Preprint Article Version 1 Preserved in Portico This version is not peer-reviewed

Analysis of the Effect of Health Insurance on Health Care Utilization in Rwanda

Version 1 : Received: 8 June 2021 / Approved: 10 June 2021 / Online: 10 June 2021 (08:08:00 CEST)

How to cite: Muremyi, R.; Haughton, D.; Niragire, F.; Kabano, I. Analysis of the Effect of Health Insurance on Health Care Utilization in Rwanda. Preprints 2021, 2021060277 (doi: 10.20944/preprints202106.0277.v1). Muremyi, R.; Haughton, D.; Niragire, F.; Kabano, I. Analysis of the Effect of Health Insurance on Health Care Utilization in Rwanda. Preprints 2021, 2021060277 (doi: 10.20944/preprints202106.0277.v1).

Abstract

In Rwanda, more than 90% of the population is insured for health care. Despite the comprehensiveness of health insurance coverage in Rwanda, some health services at partner institutions are not available, causing insured patients to pay unintended cost. We aimed to analyze the effect of health insurance on health care utilization and factors associated with the use of health care services in Rwanda. This is an analysis of secondary data from the Rwanda integrated living condition survey 2016-2017. The survey gathered data from 14580 households, and decision tree and multilevel logistic regression models were applied. Among 14580 households only (20%) used health services. Heads of households aged between [56-65] years (AOR=1.28, 95% CI:1.02-1.61), aged between [66-75] years (AOR=1.52, 95% CI: 1.193-1.947), aged over 76 years (AOR=1.48, 95% CI:1.137-1.947), households with health insurance (AOR=4.57, 95% CI: 3.97-5.27) displayed a significant increase in the use of health services. This study shows evidence of the effect of health insurance on health care utilization in Rwanda: a significant increase of 4.57 times greater adjusted odds of using health services compared to those not insured. The findings from our research will guide policymakers and provide useful insights within the Rwanda context as well as for other countries that are considering moving towards universal health coverage through similar models.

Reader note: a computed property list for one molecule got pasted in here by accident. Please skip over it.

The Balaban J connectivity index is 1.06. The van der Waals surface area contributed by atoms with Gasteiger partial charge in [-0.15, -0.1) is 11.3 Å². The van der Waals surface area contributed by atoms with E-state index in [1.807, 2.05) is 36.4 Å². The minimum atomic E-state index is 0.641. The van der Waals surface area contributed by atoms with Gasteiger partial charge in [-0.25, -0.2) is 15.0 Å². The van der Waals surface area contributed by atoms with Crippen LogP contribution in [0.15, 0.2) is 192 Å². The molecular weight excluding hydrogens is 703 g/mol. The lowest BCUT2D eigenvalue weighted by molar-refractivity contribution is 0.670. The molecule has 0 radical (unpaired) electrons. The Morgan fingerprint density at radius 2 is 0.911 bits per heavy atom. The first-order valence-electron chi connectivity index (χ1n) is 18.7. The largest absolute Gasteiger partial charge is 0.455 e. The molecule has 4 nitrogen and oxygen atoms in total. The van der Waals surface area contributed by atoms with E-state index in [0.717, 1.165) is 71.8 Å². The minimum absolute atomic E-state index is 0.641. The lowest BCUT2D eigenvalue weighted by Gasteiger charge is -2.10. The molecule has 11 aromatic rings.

Subject Areas

health care; insurance; decision tree; Rwanda

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